Wednesday, December 12, 2007

Fr. Patrick Reardon on Catholic-Orthodox Relations

Came across this great article by Father Patrick Reardon at Mind in the Heart (original location, with full article, is here, at Touchstone Magazine's website):
Except for leading vespers one evening, I was pretty much a passive participant at the conference, quietly attempting to absorb the rather substantial amount of material with which we were presented. In so doing, I came away with three distinct impressions.
First, there was the constant underlying sense that Roman Catholic and Orthodox ecclesiologies differ more than the major participants in the conference, especially the Roman Catholics, appeared to realize. The two sides, I am persuaded, mean something quite different when they say that they believe “in one, holy, catholic and apostolic Church.”
In Cardinal Cassidy’s presentation, for example, it was clear that the word “Church” primarily meant a juridical, canonical institution, and this impression became very explicit in the somewhat animated exchange between the cardinal and Bishop Kallistos in the general discussion that closed the event.
Bishop Kallistos insisted that the Church derives her identity from the celebration of the Eucharist and that canonical jurisdiction necessarily resides solely in the Eucharistic president, the bishop, by reason of his consecration to this sacramental presidency. The universal office of the pope, on the other hand, has no such sacramental foundation. In the Orthodox view, jurisdictional authority must derive from episcopal ordination, by which a man is consecrated for the normative presidency of the Eucharist, but the pope’s episcopal consecration is identical with that of any other bishop. That is to say, the pope’s office has no special foundation in the sacraments of the Church. In consequence, whatever authority the pope may have, it cannot include jurisdiction over the whole Church, because it is not related sacramentally to the whole Church.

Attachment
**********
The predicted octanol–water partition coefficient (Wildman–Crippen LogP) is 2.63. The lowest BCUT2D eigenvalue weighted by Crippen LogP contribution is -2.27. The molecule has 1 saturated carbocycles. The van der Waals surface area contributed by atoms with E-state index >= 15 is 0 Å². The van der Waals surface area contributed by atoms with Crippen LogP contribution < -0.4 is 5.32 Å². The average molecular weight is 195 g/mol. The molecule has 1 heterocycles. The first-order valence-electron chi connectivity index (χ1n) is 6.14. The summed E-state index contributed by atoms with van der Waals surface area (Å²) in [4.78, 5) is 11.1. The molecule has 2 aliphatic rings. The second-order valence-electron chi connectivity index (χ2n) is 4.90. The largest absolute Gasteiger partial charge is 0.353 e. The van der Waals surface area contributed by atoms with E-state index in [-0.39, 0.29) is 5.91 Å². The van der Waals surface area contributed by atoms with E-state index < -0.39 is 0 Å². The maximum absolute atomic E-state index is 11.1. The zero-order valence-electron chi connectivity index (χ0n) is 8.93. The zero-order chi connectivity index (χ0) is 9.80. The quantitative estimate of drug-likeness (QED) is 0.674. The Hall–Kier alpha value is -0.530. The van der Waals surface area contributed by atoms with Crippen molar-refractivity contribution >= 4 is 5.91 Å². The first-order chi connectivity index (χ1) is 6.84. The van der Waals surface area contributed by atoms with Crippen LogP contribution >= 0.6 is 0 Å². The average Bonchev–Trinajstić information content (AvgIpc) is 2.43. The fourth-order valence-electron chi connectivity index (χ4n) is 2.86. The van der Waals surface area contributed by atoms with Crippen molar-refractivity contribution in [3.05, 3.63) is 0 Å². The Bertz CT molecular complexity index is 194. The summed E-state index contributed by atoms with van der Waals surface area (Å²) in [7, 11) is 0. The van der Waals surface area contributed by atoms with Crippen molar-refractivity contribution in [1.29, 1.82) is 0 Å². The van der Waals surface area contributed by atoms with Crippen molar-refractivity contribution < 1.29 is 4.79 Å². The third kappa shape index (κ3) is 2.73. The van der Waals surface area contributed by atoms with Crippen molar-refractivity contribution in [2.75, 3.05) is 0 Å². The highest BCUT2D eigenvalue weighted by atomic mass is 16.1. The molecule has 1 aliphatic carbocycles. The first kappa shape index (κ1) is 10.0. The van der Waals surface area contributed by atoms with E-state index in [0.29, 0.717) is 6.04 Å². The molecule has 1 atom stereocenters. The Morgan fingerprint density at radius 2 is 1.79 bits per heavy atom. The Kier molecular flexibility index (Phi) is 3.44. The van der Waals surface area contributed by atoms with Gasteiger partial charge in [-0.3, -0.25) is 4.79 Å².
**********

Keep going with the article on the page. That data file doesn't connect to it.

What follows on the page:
In all of this, Bishop Kallistos was enunciating what has been the standard Orthodox position for centuries; in the Orthodox view, any jurisdictional authority within the Church derives essentially from, and is directed towards, her sacramental structure and identity. Yet, after many decades of serious and scholarly ecumenical dialogue, even so generous, enthusiastic and dedicated an ecumenist as Cardinal Cassidy seemed unable to come to grips with this most elementary doctrine of the Orthodox Church.
In short, the Roman Catholic and Orthodox theories of canonical jurisdiction diverge at root; they do not begin in the same place nor grow in the same direction. Thus, when Bishop Kallistos, in the most blunt exchange of the whole conference, suggested that Cardinal Cassidy’s separation of canonicity from sacramentology ran the danger of “ecclesiastical Nestorianism,” the cardinal appeared not to grasp what he meant, nor did the Roman Catholics among whom I was sitting. It seemed to them an impertinent remark at best.
While I found this particular exchange most discouraging, it probably was an inevitable consequence of the Orientale Lumen format. The discussions at each of these two conferences have been conducted by shared commentary on papal documents, and the lines of elaboration within these documents have understandably presupposed a Roman Catholic ecclesiology. Consequently the discussions themselves have tended to be no more than exercises of “fine tuning” of Roman Catholic thought, and the Orthodox have been expected to make their own contribution to the refinement.